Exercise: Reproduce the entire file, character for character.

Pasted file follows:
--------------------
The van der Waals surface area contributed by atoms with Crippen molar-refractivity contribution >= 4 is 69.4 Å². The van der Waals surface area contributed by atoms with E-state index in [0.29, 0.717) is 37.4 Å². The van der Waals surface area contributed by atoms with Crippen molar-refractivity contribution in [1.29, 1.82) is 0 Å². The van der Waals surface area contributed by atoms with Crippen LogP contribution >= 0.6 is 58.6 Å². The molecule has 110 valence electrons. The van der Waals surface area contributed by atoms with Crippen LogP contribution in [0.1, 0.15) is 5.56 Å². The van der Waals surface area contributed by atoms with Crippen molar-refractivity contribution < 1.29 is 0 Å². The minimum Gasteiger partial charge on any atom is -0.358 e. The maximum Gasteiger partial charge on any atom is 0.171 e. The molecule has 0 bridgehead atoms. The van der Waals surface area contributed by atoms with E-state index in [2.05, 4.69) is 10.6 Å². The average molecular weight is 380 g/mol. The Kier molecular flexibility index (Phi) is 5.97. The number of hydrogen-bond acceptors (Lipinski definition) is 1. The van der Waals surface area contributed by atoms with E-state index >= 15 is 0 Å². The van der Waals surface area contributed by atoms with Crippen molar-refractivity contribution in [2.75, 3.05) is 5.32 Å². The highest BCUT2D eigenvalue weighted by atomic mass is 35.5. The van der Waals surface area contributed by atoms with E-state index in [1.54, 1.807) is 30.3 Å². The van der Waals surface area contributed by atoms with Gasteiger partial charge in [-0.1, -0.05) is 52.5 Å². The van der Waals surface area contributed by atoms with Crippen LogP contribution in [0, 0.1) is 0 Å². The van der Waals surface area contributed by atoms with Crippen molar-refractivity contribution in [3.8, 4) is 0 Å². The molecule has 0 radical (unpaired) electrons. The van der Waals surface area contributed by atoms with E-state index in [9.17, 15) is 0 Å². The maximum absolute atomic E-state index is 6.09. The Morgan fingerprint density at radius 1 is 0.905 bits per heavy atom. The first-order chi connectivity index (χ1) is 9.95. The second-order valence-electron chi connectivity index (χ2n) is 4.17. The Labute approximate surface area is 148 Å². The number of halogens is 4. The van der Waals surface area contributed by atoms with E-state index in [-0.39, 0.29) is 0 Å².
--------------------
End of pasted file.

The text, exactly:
The van der Waals surface area contributed by atoms with Crippen molar-refractivity contribution >= 4 is 69.4 Å². The van der Waals surface area contributed by atoms with E-state index in [0.29, 0.717) is 37.4 Å². The van der Waals surface area contributed by atoms with Crippen molar-refractivity contribution in [1.29, 1.82) is 0 Å². The van der Waals surface area contributed by atoms with Crippen LogP contribution >= 0.6 is 58.6 Å². The molecule has 110 valence electrons. The van der Waals surface area contributed by atoms with Crippen LogP contribution in [0.1, 0.15) is 5.56 Å². The van der Waals surface area contributed by atoms with Crippen molar-refractivity contribution < 1.29 is 0 Å². The minimum Gasteiger partial charge on any atom is -0.358 e. The maximum Gasteiger partial charge on any atom is 0.171 e. The molecule has 0 bridgehead atoms. The van der Waals surface area contributed by atoms with E-state index in [2.05, 4.69) is 10.6 Å². The average molecular weight is 380 g/mol. The Kier molecular flexibility index (Phi) is 5.97. The number of hydrogen-bond acceptors (Lipinski definition) is 1. The van der Waals surface area contributed by atoms with E-state index >= 15 is 0 Å². The van der Waals surface area contributed by atoms with Crippen molar-refractivity contribution in [2.75, 3.05) is 5.32 Å². The highest BCUT2D eigenvalue weighted by atomic mass is 35.5. The van der Waals surface area contributed by atoms with E-state index in [1.54, 1.807) is 30.3 Å². The van der Waals surface area contributed by atoms with Gasteiger partial charge in [-0.1, -0.05) is 52.5 Å². The van der Waals surface area contributed by atoms with Crippen LogP contribution in [0, 0.1) is 0 Å². The van der Waals surface area contributed by atoms with Crippen molar-refractivity contribution in [3.8, 4) is 0 Å². The molecule has 0 radical (unpaired) electrons. The van der Waals surface area contributed by atoms with E-state index in [9.17, 15) is 0 Å². The maximum absolute atomic E-state index is 6.09. The Morgan fingerprint density at radius 1 is 0.905 bits per heavy atom. The first-order chi connectivity index (χ1) is 9.95. The second-order valence-electron chi connectivity index (χ2n) is 4.17. The Labute approximate surface area is 148 Å². The number of halogens is 4. The van der Waals surface area contributed by atoms with E-state index in [-0.39, 0.29) is 0 Å².